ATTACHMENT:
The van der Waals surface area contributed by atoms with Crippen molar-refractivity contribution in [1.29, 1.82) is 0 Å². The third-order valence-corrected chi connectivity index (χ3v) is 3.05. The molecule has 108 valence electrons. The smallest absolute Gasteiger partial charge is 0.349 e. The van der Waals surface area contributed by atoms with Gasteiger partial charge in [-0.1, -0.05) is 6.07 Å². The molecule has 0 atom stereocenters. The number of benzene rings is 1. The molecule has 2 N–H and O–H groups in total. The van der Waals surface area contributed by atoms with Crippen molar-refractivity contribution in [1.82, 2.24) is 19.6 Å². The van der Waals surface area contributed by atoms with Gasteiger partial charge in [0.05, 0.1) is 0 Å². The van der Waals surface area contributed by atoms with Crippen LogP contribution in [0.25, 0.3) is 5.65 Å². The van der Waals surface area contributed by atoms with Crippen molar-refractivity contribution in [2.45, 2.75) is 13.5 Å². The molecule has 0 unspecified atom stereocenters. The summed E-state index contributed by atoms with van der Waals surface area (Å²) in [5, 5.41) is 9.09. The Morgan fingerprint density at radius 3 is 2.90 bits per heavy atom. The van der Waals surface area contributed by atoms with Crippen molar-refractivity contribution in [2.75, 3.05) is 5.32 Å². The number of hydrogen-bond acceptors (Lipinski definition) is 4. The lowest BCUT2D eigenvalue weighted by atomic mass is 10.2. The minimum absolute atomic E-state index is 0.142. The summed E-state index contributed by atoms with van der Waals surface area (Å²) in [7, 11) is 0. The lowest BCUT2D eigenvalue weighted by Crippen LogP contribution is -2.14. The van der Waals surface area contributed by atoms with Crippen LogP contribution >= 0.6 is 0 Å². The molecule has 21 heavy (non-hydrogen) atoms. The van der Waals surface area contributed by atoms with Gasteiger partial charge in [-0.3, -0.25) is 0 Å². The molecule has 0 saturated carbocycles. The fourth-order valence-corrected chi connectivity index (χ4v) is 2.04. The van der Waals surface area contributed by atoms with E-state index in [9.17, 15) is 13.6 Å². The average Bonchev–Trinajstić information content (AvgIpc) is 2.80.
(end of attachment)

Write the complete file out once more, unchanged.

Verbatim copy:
The van der Waals surface area contributed by atoms with Crippen molar-refractivity contribution in [1.29, 1.82) is 0 Å². The third-order valence-corrected chi connectivity index (χ3v) is 3.05. The molecule has 108 valence electrons. The smallest absolute Gasteiger partial charge is 0.349 e. The van der Waals surface area contributed by atoms with Gasteiger partial charge in [-0.1, -0.05) is 6.07 Å². The molecule has 0 atom stereocenters. The number of benzene rings is 1. The molecule has 2 N–H and O–H groups in total. The van der Waals surface area contributed by atoms with Crippen molar-refractivity contribution in [1.82, 2.24) is 19.6 Å². The van der Waals surface area contributed by atoms with Gasteiger partial charge in [0.05, 0.1) is 0 Å². The van der Waals surface area contributed by atoms with Crippen LogP contribution in [0.25, 0.3) is 5.65 Å². The van der Waals surface area contributed by atoms with Crippen molar-refractivity contribution in [2.45, 2.75) is 13.5 Å². The molecule has 0 unspecified atom stereocenters. The summed E-state index contributed by atoms with van der Waals surface area (Å²) in [5, 5.41) is 9.09. The Morgan fingerprint density at radius 3 is 2.90 bits per heavy atom. The van der Waals surface area contributed by atoms with Crippen molar-refractivity contribution in [2.75, 3.05) is 5.32 Å². The number of hydrogen-bond acceptors (Lipinski definition) is 4. The lowest BCUT2D eigenvalue weighted by atomic mass is 10.2. The minimum absolute atomic E-state index is 0.142. The summed E-state index contributed by atoms with van der Waals surface area (Å²) in [7, 11) is 0. The lowest BCUT2D eigenvalue weighted by Crippen LogP contribution is -2.14. The van der Waals surface area contributed by atoms with Crippen LogP contribution >= 0.6 is 0 Å². The molecule has 21 heavy (non-hydrogen) atoms. The van der Waals surface area contributed by atoms with Gasteiger partial charge in [-0.3, -0.25) is 0 Å². The molecule has 0 saturated carbocycles. The fourth-order valence-corrected chi connectivity index (χ4v) is 2.04. The van der Waals surface area contributed by atoms with E-state index in [9.17, 15) is 13.6 Å². The average Bonchev–Trinajstić information content (AvgIpc) is 2.80.